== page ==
Yes there is.
If your path is open:
Select the pen tool (P)
Click the last anchor of the path. The order will be reversed
If your path is closed:
If the path is a compound path, skip to step 4
Select the path with the Selection Tool (black arrow, V)
Click on menu->object->compound path->make. The path will be turned into a "compound path"
1. Select the Convert Anchor Point Tool (SHIFT + C)
2. Click on the end of the handle you want to remove.
If you want to remove both handles (i.e. convert to a corner point) just click the anchor point itself.
You can also convert the anchor point to a corner point by alt + clicking on the anchor point with the Pen Tool selected or using the Convert ...
With the Pen tool, hold down Command-Option-Shift or Ctrl-Alt-Shift and click-drag an anchor.
Or use the Convert Anchor Tool located under the Pen Tool in the tool bar to click drag on the anchor.
This will basically reset the anchor to a symmetrical anchor where both handles extend as you drag. It will cause any existing curve to be redrawn.
There is no ...
Illustrator does not have a easy shortcut to do this. However, you can do this with the scale tool. While this sounds as a weird thing, why it works becomes apparent once you realize we move the pivot point to previous control point. Here is what you do:
(Make sure smart guides is on)
Select the point you want to move.
Activate scale tool (S)
Move the ...
To get started, easy dotted line creation and ordering can be accomplished using this script as explained by joojaa here.
The importance of arrangement is because the Document.selection array respects the order that the objects are stacked. You can take advantage of that to create a new text object for each object currently selected.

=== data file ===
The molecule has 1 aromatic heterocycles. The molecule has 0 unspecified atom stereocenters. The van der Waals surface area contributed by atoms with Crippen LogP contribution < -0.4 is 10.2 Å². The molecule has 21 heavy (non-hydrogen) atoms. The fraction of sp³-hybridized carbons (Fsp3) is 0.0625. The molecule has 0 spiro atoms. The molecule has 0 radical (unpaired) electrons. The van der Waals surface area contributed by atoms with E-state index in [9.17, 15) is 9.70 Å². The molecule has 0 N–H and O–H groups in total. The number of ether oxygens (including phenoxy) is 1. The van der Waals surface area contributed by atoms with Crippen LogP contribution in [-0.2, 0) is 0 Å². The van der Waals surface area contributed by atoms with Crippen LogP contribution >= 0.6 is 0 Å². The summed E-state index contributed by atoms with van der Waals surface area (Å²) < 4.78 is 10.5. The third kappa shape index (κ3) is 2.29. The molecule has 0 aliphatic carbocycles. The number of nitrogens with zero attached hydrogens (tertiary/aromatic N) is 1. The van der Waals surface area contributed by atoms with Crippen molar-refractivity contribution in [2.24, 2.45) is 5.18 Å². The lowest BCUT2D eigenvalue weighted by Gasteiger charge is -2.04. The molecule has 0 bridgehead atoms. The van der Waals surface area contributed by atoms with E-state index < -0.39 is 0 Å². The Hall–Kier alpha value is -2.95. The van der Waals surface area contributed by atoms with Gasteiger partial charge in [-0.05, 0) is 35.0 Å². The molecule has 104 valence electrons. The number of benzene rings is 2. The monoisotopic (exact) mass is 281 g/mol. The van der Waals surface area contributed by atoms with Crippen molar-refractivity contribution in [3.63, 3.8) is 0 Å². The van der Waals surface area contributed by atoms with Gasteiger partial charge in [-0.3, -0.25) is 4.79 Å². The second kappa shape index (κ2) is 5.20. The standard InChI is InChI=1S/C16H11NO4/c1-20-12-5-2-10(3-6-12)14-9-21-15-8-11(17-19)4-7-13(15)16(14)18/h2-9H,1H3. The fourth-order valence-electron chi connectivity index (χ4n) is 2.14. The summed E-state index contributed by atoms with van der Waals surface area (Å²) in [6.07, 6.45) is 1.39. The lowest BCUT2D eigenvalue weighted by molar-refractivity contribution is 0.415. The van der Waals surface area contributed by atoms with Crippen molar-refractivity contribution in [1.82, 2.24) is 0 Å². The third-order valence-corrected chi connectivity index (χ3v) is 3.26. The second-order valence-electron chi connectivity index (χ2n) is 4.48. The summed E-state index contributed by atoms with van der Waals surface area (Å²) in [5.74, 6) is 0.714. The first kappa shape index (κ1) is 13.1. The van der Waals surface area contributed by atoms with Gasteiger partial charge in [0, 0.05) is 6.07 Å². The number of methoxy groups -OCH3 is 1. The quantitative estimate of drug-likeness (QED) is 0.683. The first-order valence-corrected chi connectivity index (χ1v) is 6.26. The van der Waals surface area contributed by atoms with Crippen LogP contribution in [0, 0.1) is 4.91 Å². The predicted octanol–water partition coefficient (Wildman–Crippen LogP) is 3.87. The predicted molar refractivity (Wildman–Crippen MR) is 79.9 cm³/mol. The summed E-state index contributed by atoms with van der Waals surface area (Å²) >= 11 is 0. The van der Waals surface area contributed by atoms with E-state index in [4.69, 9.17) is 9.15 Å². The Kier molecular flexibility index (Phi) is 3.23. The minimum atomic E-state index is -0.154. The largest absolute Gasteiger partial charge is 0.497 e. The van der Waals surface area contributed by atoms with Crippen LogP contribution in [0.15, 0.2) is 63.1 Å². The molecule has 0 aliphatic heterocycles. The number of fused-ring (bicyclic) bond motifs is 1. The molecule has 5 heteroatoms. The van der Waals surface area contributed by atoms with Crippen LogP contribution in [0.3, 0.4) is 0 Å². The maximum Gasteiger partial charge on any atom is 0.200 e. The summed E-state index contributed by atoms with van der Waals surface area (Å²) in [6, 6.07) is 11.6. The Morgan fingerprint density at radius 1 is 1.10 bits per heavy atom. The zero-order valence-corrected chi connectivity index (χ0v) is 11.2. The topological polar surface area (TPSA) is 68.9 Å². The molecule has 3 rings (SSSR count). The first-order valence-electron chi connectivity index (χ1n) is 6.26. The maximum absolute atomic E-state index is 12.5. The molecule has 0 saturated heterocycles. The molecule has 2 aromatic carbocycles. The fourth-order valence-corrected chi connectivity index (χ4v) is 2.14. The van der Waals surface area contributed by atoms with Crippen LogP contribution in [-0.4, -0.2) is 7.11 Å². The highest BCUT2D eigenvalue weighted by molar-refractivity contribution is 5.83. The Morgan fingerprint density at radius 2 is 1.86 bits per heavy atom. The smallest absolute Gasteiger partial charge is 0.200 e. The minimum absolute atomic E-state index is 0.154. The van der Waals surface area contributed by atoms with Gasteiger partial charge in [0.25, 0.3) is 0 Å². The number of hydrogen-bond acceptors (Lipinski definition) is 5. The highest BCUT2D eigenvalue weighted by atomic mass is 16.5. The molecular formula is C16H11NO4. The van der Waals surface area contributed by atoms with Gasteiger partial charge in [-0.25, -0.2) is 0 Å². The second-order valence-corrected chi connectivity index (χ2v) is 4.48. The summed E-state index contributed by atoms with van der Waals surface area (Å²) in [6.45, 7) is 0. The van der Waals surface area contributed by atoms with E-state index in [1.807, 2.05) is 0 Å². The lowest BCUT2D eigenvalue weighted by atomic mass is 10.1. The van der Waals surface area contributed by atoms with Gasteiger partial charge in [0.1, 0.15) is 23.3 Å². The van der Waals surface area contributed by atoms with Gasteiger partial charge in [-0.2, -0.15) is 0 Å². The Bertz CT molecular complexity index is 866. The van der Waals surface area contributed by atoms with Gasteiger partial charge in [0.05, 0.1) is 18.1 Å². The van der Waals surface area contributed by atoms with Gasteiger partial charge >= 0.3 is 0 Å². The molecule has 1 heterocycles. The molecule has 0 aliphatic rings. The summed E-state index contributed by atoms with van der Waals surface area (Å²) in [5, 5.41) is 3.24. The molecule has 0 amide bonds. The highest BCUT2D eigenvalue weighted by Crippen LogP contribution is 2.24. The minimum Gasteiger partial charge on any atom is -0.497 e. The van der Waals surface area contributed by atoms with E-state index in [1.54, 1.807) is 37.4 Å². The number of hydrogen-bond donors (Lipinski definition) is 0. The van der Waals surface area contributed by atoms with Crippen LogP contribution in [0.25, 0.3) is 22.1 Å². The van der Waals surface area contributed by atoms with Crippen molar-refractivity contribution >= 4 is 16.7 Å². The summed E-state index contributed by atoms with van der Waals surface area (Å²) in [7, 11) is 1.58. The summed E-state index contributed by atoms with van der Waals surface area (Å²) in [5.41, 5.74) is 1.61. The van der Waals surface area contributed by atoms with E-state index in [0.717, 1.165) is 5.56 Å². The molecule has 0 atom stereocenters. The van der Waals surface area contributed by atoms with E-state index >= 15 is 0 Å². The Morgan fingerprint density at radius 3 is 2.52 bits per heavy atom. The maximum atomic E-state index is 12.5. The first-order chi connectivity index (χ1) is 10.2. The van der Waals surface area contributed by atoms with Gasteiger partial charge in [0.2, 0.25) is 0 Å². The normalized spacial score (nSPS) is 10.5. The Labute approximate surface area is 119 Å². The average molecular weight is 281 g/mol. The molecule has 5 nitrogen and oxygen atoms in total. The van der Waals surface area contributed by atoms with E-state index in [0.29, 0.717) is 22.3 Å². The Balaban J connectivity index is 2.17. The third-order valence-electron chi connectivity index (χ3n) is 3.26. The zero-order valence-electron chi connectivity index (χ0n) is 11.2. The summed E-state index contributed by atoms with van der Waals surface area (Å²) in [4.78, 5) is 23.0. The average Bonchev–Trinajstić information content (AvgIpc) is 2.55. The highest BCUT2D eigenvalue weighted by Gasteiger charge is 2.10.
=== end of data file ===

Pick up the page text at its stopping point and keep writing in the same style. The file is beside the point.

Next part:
Here's a very simple ...
There is also another way to do this with Smart Guides.
If you add a couple of anchors somewhat down a bit from the curve anchors (added anchors circled in red below), and convert those to corner points, then you can use the smart guides and it will show a Line Extension guide as you click and drag.
This took about an hour to write, one step at a time:
Handle either one single item, or a selection of items.
Loop through the single path (for a simple object) or through all component paths (for a compound object) and gather all anchor points into a single array.
Test every point against every other. I've thought about it and I don't think there is clever ...
The command you are looking for is JOIN
Use the Direct Selection Tool
select BOTH points you want to join (I usually click and drag across the region containing them).
Click Join in the toolbar (or Cmd/Ctrl+J)
Alternately you can also select the Pen tool, click an endpoint to activate drawing with the pen (and continuing the line segment) and then touch ...
Use the Stroke Panel to add an arrowhead to the path. You can use that to see the beginning and end of a path, then remove the arrowhead.
As far as I'm aware, there's no direct method to find the starting anchor, only add some appearance to it so you can see it.
Create a rectangle
Select the two top anchor points with the white Direct Selection Tool.
Click the Scale Tool
Drag left and right to scale only the top line. It is automatically constrained to horizontal scaling only.
Select menu "Object > Transform > Scale ..."
Type a percentage -- it doesn't matter if you use Uniform or ...
Just a few simple rotate and duplicate steps. Working from the center point and rotating around it, starting with a line segment on either the left or right.
The longest line would be drawn as a horizontal then rotated and duplicated at 45° four times. For precision, make the two dots on the first line, then delete the extra for the two diagonals.
The best you can do is utilize the Gradient Panel and location percentages. Illustrator does not offer any hard algorithmic method to input definitive values. Because gradients are sized based on their boundaries, everything is relative to the object and a percentage. So if you want precision you'll need to do the math and figure out what percentage of the ...
you can actually just select the anchor points in question and use the align pallet as long as you don't select ALL of the anchor points. As you select single points, you will see the text in the align pallet change to "align anchor points" instead of "align objects".